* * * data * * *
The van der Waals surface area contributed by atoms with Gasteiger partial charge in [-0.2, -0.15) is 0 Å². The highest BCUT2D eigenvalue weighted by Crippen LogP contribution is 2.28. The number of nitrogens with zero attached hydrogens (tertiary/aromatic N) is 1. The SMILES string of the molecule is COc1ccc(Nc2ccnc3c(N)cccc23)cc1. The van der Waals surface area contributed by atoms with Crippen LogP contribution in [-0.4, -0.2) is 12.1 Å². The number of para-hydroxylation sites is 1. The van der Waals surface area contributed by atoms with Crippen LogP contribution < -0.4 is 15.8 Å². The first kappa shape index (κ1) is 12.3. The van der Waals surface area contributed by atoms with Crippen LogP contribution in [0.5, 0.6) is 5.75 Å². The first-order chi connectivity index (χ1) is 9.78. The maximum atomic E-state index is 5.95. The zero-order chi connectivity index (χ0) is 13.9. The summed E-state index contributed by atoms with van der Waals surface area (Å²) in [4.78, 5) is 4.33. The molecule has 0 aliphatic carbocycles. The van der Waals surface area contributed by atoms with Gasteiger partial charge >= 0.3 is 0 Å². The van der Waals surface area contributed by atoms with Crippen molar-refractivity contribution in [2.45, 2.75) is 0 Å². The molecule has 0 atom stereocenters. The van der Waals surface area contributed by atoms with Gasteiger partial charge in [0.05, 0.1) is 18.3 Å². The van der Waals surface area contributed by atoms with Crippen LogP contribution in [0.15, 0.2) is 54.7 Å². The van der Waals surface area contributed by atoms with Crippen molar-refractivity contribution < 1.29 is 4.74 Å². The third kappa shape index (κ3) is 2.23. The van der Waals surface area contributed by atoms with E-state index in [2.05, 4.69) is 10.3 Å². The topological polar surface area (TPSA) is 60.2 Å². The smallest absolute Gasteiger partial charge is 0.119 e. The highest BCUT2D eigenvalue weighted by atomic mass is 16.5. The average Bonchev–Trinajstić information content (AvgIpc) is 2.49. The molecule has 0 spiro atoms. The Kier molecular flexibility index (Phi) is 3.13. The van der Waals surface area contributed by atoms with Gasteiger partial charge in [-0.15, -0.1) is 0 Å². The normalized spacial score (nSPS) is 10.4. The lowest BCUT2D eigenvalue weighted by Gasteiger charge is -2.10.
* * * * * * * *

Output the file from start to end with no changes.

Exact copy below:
The van der Waals surface area contributed by atoms with Gasteiger partial charge in [-0.2, -0.15) is 0 Å². The highest BCUT2D eigenvalue weighted by Crippen LogP contribution is 2.28. The number of nitrogens with zero attached hydrogens (tertiary/aromatic N) is 1. The SMILES string of the molecule is COc1ccc(Nc2ccnc3c(N)cccc23)cc1. The van der Waals surface area contributed by atoms with Crippen LogP contribution in [-0.4, -0.2) is 12.1 Å². The number of para-hydroxylation sites is 1. The van der Waals surface area contributed by atoms with Crippen LogP contribution < -0.4 is 15.8 Å². The first kappa shape index (κ1) is 12.3. The van der Waals surface area contributed by atoms with Crippen LogP contribution in [0.5, 0.6) is 5.75 Å². The first-order chi connectivity index (χ1) is 9.78. The maximum atomic E-state index is 5.95. The zero-order chi connectivity index (χ0) is 13.9. The summed E-state index contributed by atoms with van der Waals surface area (Å²) in [4.78, 5) is 4.33. The molecule has 0 aliphatic carbocycles. The van der Waals surface area contributed by atoms with Gasteiger partial charge >= 0.3 is 0 Å². The van der Waals surface area contributed by atoms with Crippen molar-refractivity contribution in [2.45, 2.75) is 0 Å². The molecule has 0 atom stereocenters. The van der Waals surface area contributed by atoms with Gasteiger partial charge in [0.05, 0.1) is 18.3 Å². The van der Waals surface area contributed by atoms with Crippen LogP contribution in [0.15, 0.2) is 54.7 Å². The van der Waals surface area contributed by atoms with Crippen molar-refractivity contribution < 1.29 is 4.74 Å². The third kappa shape index (κ3) is 2.23. The van der Waals surface area contributed by atoms with E-state index in [2.05, 4.69) is 10.3 Å². The topological polar surface area (TPSA) is 60.2 Å². The smallest absolute Gasteiger partial charge is 0.119 e. The highest BCUT2D eigenvalue weighted by atomic mass is 16.5. The average Bonchev–Trinajstić information content (AvgIpc) is 2.49. The molecule has 0 spiro atoms. The Kier molecular flexibility index (Phi) is 3.13. The van der Waals surface area contributed by atoms with Gasteiger partial charge in [-0.15, -0.1) is 0 Å². The normalized spacial score (nSPS) is 10.4. The lowest BCUT2D eigenvalue weighted by Gasteiger charge is -2.10.